The last quarter of the decade ended with over 30,000 new BEVs registered in the Netherlands. Many of those even in the last week of the year. It was about fifty–fifty between the Tesla Model 3 and the rest of the market. They all were eager to drive electric. The 2020s started with healthy growth at the Fastned stations in the first two months. In the neighboring countries, CAFE started to push the dealers to sell BEVs. Then Covid happened. From trying to spend as much as possible on growth, the mantra became, “hoard cash to survive the recession.”
This is not a history of Covid, so I will skip what happened in 5 disastrous quarters with the revenue at Fastned.
On the other hand, the Covid lockdowns that paralyzed many businesses did not influence the BEV market much. Most registrations were because of employee contracts and orders placed in 2019. In many European countries, BEV sales grew with high double or triple digits.
Only the already big Dutch market showed low growth in 2020, and a fallback in 2021. Still, there was more than a doubling of its electric fleet on the roads, from over 100,000 to 240,000.
In 2021, the tenth year of its existence, Fastned got an extra €150 million from investors and €50 credit from a bank to build new stations. Now it needs an extra 400 AAA++ locations to build them.
The extra money enabled Fastned to accelerate hiring employees and building stations. Lockdowns and working from home are still influencing the visits to charging stations, but the increase of BEVs on the road more than compensates these measurements.
In the annual report regarding its tenth year, Fastned shows maps of all six countries it is active in. Fastned never lacked in ambition. It realized early on that what was planned in the Netherlands should also be planned for the neighboring countries. Seeing what is possible, and what the situation was in the surrounding countries, international expansion is the next big step.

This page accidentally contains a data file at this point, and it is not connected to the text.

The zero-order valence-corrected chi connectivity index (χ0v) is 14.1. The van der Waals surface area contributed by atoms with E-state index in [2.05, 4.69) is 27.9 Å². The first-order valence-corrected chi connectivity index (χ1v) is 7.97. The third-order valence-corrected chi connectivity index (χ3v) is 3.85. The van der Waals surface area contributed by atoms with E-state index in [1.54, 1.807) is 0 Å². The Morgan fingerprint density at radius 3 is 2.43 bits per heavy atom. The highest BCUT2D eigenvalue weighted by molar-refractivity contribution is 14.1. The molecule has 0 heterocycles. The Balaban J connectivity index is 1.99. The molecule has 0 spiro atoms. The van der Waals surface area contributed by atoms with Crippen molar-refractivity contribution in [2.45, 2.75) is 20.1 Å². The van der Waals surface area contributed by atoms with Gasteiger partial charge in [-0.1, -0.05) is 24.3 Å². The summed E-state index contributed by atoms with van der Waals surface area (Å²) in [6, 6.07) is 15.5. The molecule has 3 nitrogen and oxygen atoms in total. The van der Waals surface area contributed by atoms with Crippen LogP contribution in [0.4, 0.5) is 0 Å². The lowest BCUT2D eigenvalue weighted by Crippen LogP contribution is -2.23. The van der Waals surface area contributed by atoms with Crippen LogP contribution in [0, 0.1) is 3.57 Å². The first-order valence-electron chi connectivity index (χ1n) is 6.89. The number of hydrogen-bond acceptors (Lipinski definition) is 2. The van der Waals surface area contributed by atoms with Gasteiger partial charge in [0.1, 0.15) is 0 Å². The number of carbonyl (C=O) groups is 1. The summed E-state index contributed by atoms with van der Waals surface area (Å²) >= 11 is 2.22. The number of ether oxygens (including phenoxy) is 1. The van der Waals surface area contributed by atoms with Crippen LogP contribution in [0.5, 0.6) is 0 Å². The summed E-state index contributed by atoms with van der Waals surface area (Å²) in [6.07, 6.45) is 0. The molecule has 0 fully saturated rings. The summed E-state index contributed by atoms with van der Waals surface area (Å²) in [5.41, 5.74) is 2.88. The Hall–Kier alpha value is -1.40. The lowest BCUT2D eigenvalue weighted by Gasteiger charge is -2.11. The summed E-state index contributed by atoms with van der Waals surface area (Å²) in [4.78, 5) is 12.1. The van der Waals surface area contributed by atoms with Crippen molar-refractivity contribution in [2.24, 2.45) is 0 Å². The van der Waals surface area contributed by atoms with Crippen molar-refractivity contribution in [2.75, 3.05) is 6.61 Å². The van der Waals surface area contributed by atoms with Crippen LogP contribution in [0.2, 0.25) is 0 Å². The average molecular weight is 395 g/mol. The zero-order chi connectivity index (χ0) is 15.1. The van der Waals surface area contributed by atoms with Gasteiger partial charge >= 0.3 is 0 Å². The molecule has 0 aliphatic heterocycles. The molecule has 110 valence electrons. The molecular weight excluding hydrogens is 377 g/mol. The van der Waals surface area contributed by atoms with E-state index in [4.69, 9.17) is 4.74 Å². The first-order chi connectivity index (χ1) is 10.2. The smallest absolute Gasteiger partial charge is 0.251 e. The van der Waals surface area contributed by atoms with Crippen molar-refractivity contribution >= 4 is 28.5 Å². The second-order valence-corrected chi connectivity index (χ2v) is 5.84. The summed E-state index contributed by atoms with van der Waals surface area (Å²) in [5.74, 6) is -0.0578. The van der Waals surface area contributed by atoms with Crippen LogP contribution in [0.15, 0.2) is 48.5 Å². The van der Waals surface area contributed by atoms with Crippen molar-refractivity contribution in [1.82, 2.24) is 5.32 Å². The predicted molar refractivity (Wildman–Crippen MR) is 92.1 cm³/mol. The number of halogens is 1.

CleanTechnica looking at the Fastned future
CleanTechnica has published a number of independent reports on the growth and finances of Fastned. The growing organization is slowly specializing, with different departments and local companies in each of the countries it serves. Seen from the outside, two main activities emerge. One is the operation of existing stations selling electricity to electric drivers. CleanTechnica calls this part “Fastned Retail.” The other, bigger part of the company is working on finding new locations and building the stations. We call this “Fastned Projects.”
Fastned Retail can be analyzed as a normal retail chain. It has revenue and costs. Profitability is based on the number of BEVs passing a station. The registration of new BEVs was hardly delayed by Covid and very much accelerated by the CAFE mandate. In Q4 of this year or Q1 of the next, that number of BEVs will be high enough to show a profit at most stations, probably enough for the whole operational “Fastned Retail” part of the company to become profitable.
At least, that was the prediction based on the results of the first half of 2021. But just like the appearance of the “fake-PHEV” and the outbreak of the Corona pandemic, the future is sometimes different from what is expected. In Q4 of 2021, electricity prices spiked. Fastned partially compensated the higher prices with a €0.10 raise in the kWh price and accepted lower margins.
The prediction below is based on the growth of the Dutch BEV fleet, the slowest growing fleet in the countries Fastned is active in. The cost of sales are the high current costs. If they go back to historic levels, profit will be here sooner. The growth of opex, D&A, and financing costs are in line with the growth in sales and revenue. These are all very conservative figures. But still, it is using a crystal ball.
“Burning cash,” as cynical analysts use to call investing in future income generation, is never profitable in the short term. We have seen it at Amazon and Tesla. It takes time for the business to grow to a size that the profits are big enough to finance the growth. But when that moment comes, profits can become very big.
The faster you grow, the longer it takes to become profitable. The more you grow before becoming more profitable, the bigger the profits will be. It is a management decision to generate losses as long as they see fit.
I hope to not have corporate profits for many years, but rather huge growth numbers.